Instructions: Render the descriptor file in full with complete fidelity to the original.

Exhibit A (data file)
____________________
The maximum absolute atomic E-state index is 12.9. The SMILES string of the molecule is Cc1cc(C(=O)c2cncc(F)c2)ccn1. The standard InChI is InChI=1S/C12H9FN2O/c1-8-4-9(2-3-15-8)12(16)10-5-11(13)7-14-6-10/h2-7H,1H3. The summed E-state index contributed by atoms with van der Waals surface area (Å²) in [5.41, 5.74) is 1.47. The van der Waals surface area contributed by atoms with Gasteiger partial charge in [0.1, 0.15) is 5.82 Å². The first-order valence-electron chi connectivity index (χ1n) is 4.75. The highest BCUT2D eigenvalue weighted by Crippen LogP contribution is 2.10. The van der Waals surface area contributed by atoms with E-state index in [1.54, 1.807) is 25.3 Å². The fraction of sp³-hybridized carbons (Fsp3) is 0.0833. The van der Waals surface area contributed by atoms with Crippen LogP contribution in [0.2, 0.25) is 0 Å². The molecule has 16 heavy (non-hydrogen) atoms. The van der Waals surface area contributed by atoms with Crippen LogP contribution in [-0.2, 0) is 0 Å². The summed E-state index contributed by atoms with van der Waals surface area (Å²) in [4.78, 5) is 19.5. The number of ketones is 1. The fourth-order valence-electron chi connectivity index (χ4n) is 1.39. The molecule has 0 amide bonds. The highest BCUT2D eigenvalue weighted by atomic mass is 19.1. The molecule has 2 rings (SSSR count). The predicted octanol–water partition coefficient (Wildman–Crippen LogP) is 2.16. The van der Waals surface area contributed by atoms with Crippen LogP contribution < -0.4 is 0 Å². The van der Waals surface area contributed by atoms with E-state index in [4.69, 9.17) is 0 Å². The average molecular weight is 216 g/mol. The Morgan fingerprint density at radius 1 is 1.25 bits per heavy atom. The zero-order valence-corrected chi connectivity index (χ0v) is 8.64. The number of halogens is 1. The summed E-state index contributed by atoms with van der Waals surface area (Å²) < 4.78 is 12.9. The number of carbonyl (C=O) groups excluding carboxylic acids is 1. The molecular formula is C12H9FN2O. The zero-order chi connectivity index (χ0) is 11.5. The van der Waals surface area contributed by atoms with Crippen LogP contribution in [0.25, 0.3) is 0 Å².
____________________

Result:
The maximum absolute atomic E-state index is 12.9. The SMILES string of the molecule is Cc1cc(C(=O)c2cncc(F)c2)ccn1. The standard InChI is InChI=1S/C12H9FN2O/c1-8-4-9(2-3-15-8)12(16)10-5-11(13)7-14-6-10/h2-7H,1H3. The summed E-state index contributed by atoms with van der Waals surface area (Å²) in [5.41, 5.74) is 1.47. The van der Waals surface area contributed by atoms with Gasteiger partial charge in [0.1, 0.15) is 5.82 Å². The first-order valence-electron chi connectivity index (χ1n) is 4.75. The highest BCUT2D eigenvalue weighted by Crippen LogP contribution is 2.10. The van der Waals surface area contributed by atoms with E-state index in [1.54, 1.807) is 25.3 Å². The fraction of sp³-hybridized carbons (Fsp3) is 0.0833. The van der Waals surface area contributed by atoms with Crippen LogP contribution in [0.2, 0.25) is 0 Å². The molecule has 16 heavy (non-hydrogen) atoms. The van der Waals surface area contributed by atoms with Crippen LogP contribution in [-0.2, 0) is 0 Å². The summed E-state index contributed by atoms with van der Waals surface area (Å²) in [4.78, 5) is 19.5. The number of ketones is 1. The fourth-order valence-electron chi connectivity index (χ4n) is 1.39. The molecule has 0 amide bonds. The highest BCUT2D eigenvalue weighted by atomic mass is 19.1. The molecule has 2 rings (SSSR count). The predicted octanol–water partition coefficient (Wildman–Crippen LogP) is 2.16. The van der Waals surface area contributed by atoms with Crippen LogP contribution < -0.4 is 0 Å². The van der Waals surface area contributed by atoms with E-state index in [4.69, 9.17) is 0 Å². The average molecular weight is 216 g/mol. The Morgan fingerprint density at radius 1 is 1.25 bits per heavy atom. The zero-order valence-corrected chi connectivity index (χ0v) is 8.64. The number of halogens is 1. The summed E-state index contributed by atoms with van der Waals surface area (Å²) < 4.78 is 12.9. The number of carbonyl (C=O) groups excluding carboxylic acids is 1. The molecular formula is C12H9FN2O. The zero-order chi connectivity index (χ0) is 11.5. The van der Waals surface area contributed by atoms with Crippen LogP contribution in [0.25, 0.3) is 0 Å².